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Each year more than 4,000 choose NUI Galway as their University of choice. Find out what life at NUI Galway is all about here.
About NUI Galway
About NUI Galway
Since 1845, NUI Galway has been sharing the highest quality teaching and research with Ireland and the world. Find out what makes our University so special – from our distinguished history to the latest news and campus developments.
Colleges & Schools
Colleges & Schools
NUI Galway has earned international recognition as a research-led university with a commitment to top quality teaching across a range of key areas of expertise.
- Research & Innovation
- Business & Industry
- Alumni, Friends & Supporters
At NUI Galway, we believe that the best learning takes place when you apply what you learn in a real world context. That's why many of our courses include work placements or community projects.
As part of NUI Galway’s campaign to become a designated University of Sanctuary(UoS), its UoS steering committee introduced a bespoke UoS Scholarship Programme for the 2019-2020 academic year. The programme is a merit-based initiative, designed to increase participation at NUI Galway for Irish Travellers, international protection applicants, refugees, and other vulnerable immigrant groups. Following the University’s designation as an official University of Sanctuary in November 2019, the University expanded the scholarship programme for the academic year 2020-2021 from 9 to 12 scholarships in total, offered at both undergraduate and postgraduate levels. Scholarship numbers for the academic year 2021-2022 have yet to be confirmed. For further information, please contact firstname.lastname@example.org.
What are the guiding principles of academic mentoring?
- Ownership of the mentoring process rests with the mentee and they drive the mentoring agenda.
- The mentor relationship is confidential. Discussions between the mentor and mentee must not be divulged to a third party without the agreement of both parties.
- Academic mentoring is distinct and separate from the NUI Galway Performance Management Development System.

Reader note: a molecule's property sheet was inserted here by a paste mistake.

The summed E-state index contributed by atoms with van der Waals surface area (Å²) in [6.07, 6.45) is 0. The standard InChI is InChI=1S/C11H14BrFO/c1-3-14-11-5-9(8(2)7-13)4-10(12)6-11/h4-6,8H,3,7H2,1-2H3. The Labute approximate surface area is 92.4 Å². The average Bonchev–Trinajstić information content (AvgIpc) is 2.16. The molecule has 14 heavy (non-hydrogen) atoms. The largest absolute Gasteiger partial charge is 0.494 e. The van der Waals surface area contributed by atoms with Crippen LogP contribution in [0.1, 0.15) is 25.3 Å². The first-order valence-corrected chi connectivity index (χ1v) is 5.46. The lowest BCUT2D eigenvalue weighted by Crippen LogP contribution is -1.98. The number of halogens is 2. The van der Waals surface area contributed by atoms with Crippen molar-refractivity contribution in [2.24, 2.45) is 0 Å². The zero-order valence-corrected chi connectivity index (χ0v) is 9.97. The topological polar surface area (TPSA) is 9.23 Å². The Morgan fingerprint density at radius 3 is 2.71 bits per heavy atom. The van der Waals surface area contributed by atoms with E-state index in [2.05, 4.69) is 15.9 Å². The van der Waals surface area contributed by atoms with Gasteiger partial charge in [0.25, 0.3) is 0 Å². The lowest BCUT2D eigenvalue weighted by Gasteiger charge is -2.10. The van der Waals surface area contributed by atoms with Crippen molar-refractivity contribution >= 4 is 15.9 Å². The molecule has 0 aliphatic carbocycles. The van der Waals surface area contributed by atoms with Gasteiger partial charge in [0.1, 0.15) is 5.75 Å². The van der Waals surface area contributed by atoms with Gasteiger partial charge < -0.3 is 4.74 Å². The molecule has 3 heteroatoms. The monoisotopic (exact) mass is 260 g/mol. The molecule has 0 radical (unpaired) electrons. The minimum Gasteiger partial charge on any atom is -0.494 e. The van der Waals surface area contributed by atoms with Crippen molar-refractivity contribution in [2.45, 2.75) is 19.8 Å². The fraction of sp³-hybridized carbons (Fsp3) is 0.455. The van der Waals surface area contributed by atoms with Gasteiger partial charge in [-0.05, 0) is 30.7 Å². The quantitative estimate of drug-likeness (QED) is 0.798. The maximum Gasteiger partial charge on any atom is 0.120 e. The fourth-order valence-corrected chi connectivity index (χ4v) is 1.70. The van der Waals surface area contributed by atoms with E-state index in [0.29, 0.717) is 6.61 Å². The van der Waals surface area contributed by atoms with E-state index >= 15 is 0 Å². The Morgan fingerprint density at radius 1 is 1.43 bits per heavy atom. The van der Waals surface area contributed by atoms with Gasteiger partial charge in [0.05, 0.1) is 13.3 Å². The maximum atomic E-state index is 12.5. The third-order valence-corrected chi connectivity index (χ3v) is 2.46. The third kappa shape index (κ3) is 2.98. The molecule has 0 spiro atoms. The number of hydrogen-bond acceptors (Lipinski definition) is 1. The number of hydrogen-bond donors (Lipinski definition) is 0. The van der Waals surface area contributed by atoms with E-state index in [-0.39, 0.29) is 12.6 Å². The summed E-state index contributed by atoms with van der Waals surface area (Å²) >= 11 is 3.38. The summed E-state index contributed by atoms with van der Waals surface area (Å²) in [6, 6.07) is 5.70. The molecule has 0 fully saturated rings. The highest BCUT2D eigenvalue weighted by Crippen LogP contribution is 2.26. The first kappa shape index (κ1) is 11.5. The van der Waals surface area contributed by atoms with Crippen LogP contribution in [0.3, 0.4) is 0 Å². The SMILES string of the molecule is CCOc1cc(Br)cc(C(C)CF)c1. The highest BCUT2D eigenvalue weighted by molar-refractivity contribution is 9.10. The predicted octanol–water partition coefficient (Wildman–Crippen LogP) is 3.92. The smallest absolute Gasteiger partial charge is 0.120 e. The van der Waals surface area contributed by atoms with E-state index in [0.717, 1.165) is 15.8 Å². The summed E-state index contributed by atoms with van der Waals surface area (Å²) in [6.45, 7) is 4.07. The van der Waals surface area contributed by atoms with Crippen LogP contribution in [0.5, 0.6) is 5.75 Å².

- Mentoring is nondirective in its approach.
- Mentoring is a relationship built upon trust and mutual respect.
- The mentor empowers the mentee to take responsibility for their own learning and career development.
- The mentor offers a safe environment to the mentee within which they can discuss work related issues and explore solutions.
- The mentoring relationship places no obligation on either party beyond its developmental intent.
Academic mentoring selection process
- Interested parties can complete an Expression of Interest form after reading the UoS Scholarship Programme Overview information.
- UoS Coordinator will follow up with interested parties upon completion of the EoI form, to answer any follow up questions which the interested parties may have, and to discuss their role as academic mentor within the context of the UoS initiative.
- Potential academic mentors will receive training prior to being paired with mentees, to assist them in their role as academic mentor.
- With agreement from both parties, mentees will then be paired with academic mentors from within the University College which they are enrolled and, where feasible, from a module in which the academic mentor is involved in an academic capacity. The UoS Coordinator will then e-introduce the respective academic mentors and mentees.
What are the UoS academic mentor’s roles and responsibilities?
The academic mentor’s role will be to provide any academic advice pertaining to mentees’ coursework which mentees communicate to mentors during the course of their studies. If the information required is beyond a mentor’s remit to provide for the mentee, then mentors can refer to the scholarship programme’s peer mentor (contact details below). Any advice they require regarding deferrals, illness, etc, would be covered by their peer mentor.
Although UoS mentees are from a variety of diverse backgrounds, the role of mentor is purely academic in nature. Should any matters arise which mentors feel should be highlighted, then contact with the University of Sanctuary coordinator is strongly advised.
The mentor may at times be a role model or sounding board and at other times a challenger, advisor or facilitator; their role will shift according to the needs of the particular mentee. It is the responsibility of the mentor to:
- Maintain a constructive approach with a focus on the development of the mentee
- Seek to build mutual trust and respect
- Be accessible and available to the mentee
- Empower the mentee to take responsibility for their own learning and development
- Offer a safe environment to the mentee within which they can discuss work-related issues and explore solutions